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Get more from your camera's built-in flash

Oliana Gruzdeva
(Image credit: Oliana Gruzdeva)

Built-in flash has somewhat of a bad reputation amongst serious photographers, who often do not feel it is flexible enough for regular professional use. It is true that external flashguns provide lighting that is easier to work with and that internal units have their limitations. 

Internal flashes are always present. It is impossible to leave for a shoot without a flash

The light from these flashes is known for being harsher, due mainly to their small size, which results in a limited spread of light. The softness of flash light is directly related to the size of the source, resulting in built-in flash producing a harder light ‘hotspot’. Furthermore, the majority of integral units cannot be angled in any way, instead directing the light straight at the subject. 

Therefore, unlike with speedlights, which can be angled to bounce flash off a wall or ceiling, it is easy to create an unflattering bleached look to skin, with patchy blown highlights. In addition, it is difficult to produce genuinely directional lighting, for which off-camera flash can be used to enhance texture or structure in the subject. 

External speedlight flash units offer more versatility in the shaping of light (Image credit: Future)

There is also the matter of limited control - speedlights usually provide full customisation of the flash power and output, to easily blend flash light with the ambient light in the scene. Since this is not possible with integral units, it can be difficult to avoid flash fall-off. There are also a smaller range of accessories designed for these flashes than there are for dedicated external flashes. However, these weaknesses aside, there are benefits to be found.

Firstly, internal flashes are always present and are powered by the main camera battery, meaning it is impossible to leave for a shoot without a flash or for the batteries to run out of power. Beyond this, professional speedlights are large and heavy, so there are weight-saving advantages when travelling. It is possible to adjust flash output to some degree and there are options for diffusing light from your flash, however the greatest method of expanding its usefulness is to use it as a wireless trigger for same-brand external devices. Either way, it is advantageous to know how to make the flash on your camera truly useful.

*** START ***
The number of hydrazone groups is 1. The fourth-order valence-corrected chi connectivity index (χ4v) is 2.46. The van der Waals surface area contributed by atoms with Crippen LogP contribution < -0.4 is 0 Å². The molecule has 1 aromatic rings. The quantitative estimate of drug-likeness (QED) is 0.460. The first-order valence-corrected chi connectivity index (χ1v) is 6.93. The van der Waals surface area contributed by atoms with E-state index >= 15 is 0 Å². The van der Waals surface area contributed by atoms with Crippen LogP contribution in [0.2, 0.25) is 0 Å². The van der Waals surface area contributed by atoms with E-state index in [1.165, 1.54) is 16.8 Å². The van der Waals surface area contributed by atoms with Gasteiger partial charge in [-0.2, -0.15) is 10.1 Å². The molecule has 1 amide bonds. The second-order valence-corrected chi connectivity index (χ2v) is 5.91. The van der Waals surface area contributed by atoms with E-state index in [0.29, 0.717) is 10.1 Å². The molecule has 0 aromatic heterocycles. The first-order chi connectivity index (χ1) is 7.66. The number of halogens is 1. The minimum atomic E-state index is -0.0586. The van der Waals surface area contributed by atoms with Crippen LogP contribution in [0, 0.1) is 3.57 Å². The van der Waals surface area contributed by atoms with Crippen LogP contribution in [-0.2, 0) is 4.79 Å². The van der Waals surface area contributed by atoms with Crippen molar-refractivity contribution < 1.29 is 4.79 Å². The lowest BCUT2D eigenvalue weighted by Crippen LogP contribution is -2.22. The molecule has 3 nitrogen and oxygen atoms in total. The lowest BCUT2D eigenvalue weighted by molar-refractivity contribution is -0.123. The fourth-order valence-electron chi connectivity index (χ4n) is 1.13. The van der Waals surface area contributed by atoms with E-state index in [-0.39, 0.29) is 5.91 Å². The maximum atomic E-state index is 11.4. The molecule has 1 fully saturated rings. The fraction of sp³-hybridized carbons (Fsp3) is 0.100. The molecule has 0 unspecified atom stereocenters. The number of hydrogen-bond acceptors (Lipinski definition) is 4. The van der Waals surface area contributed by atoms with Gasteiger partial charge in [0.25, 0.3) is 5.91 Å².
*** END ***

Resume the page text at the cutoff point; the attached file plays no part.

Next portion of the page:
Diffuse the light

Without any form of diffusion, the small, direct flash creates hard-edged light which does not not flatter the delicate nature of the subject (Image credit: Future)

Once the light has passed through a diffuser, the light is more evenly distributed, resulting in a better feathered flash exposure (Image credit: Future)
Know the difference

Remember that Flash Exposure Compensation differs from conventional Exp Comp, which adjusts the global brightness of the whole image. With FEC only the relative brightness of the flash is varied, leaving the overall image brightness unaffected.

Diffusion domes are common for flashguns, but these can be difficult to find for pop-up variants. Try a universal internal flash ‘softbox’, which can be found inexpensively online or alternatively, craft one yourself from a piece of white plastic or semi-translucent material. 

Read more: The best flash diffusers in 2021

Alternatively you can go for a more DIY option! Translucent plastic, such as that found in milk cartons, makes excellent diffusers. It allows much of the light to pass through, enabling high light output, while effectively spreading the light out, for softer shadows. Furthermore, because it is often pure white, or at least close to it, a diffuser made with this material won't introduce unwanted color shifts when the flash is fired through it. 

Use flash exposure compensation

At its default setting, the internal flash used here is too bright and as such had bleached colour in the subject and introduced flash fall-off, producing an unsightly dark background. (Image credit: Future)